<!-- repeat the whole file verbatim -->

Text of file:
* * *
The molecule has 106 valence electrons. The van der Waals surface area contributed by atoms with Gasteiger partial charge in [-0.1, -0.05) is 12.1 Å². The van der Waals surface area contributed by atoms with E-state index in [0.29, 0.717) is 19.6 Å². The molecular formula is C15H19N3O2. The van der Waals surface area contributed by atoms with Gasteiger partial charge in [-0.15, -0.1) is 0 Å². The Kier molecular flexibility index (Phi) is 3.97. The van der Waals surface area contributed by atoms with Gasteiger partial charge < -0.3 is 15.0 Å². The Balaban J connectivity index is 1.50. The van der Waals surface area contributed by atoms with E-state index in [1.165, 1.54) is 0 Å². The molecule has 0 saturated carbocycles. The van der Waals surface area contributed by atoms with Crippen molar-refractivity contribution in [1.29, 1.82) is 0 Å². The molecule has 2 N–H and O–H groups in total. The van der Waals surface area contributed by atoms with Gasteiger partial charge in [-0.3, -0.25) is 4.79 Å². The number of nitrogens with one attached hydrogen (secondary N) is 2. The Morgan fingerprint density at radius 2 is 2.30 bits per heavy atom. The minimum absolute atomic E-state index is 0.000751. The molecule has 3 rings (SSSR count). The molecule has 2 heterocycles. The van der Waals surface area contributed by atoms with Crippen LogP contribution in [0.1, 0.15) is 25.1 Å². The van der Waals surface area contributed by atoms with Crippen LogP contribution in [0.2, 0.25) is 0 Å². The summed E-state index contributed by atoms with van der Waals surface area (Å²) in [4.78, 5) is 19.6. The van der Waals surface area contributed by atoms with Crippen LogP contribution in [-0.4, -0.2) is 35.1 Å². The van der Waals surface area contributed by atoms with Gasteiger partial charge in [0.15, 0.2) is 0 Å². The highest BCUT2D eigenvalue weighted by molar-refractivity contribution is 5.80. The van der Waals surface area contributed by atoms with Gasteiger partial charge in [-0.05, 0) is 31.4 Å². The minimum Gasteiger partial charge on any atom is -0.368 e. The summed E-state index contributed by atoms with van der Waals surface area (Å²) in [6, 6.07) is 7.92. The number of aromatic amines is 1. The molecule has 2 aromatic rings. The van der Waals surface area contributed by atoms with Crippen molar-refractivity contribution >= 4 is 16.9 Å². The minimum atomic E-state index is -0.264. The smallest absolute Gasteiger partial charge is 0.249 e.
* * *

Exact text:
The molecule has 106 valence electrons. The van der Waals surface area contributed by atoms with Gasteiger partial charge in [-0.1, -0.05) is 12.1 Å². The van der Waals surface area contributed by atoms with E-state index in [0.29, 0.717) is 19.6 Å². The molecular formula is C15H19N3O2. The van der Waals surface area contributed by atoms with Gasteiger partial charge in [-0.15, -0.1) is 0 Å². The Kier molecular flexibility index (Phi) is 3.97. The van der Waals surface area contributed by atoms with Gasteiger partial charge < -0.3 is 15.0 Å². The Balaban J connectivity index is 1.50. The van der Waals surface area contributed by atoms with E-state index in [1.165, 1.54) is 0 Å². The molecule has 0 saturated carbocycles. The van der Waals surface area contributed by atoms with Crippen molar-refractivity contribution in [1.29, 1.82) is 0 Å². The molecule has 2 N–H and O–H groups in total. The van der Waals surface area contributed by atoms with Gasteiger partial charge in [-0.3, -0.25) is 4.79 Å². The number of nitrogens with one attached hydrogen (secondary N) is 2. The Morgan fingerprint density at radius 2 is 2.30 bits per heavy atom. The minimum absolute atomic E-state index is 0.000751. The molecule has 3 rings (SSSR count). The molecule has 2 heterocycles. The van der Waals surface area contributed by atoms with Crippen LogP contribution in [0.1, 0.15) is 25.1 Å². The van der Waals surface area contributed by atoms with Crippen LogP contribution in [0.2, 0.25) is 0 Å². The summed E-state index contributed by atoms with van der Waals surface area (Å²) in [4.78, 5) is 19.6. The van der Waals surface area contributed by atoms with Crippen LogP contribution in [-0.4, -0.2) is 35.1 Å². The van der Waals surface area contributed by atoms with Gasteiger partial charge in [0.15, 0.2) is 0 Å². The highest BCUT2D eigenvalue weighted by molar-refractivity contribution is 5.80. The van der Waals surface area contributed by atoms with Gasteiger partial charge in [-0.05, 0) is 31.4 Å². The minimum Gasteiger partial charge on any atom is -0.368 e. The summed E-state index contributed by atoms with van der Waals surface area (Å²) in [6, 6.07) is 7.92. The number of aromatic amines is 1. The molecule has 2 aromatic rings. The van der Waals surface area contributed by atoms with Crippen molar-refractivity contribution >= 4 is 16.9 Å². The minimum atomic E-state index is -0.264. The smallest absolute Gasteiger partial charge is 0.249 e.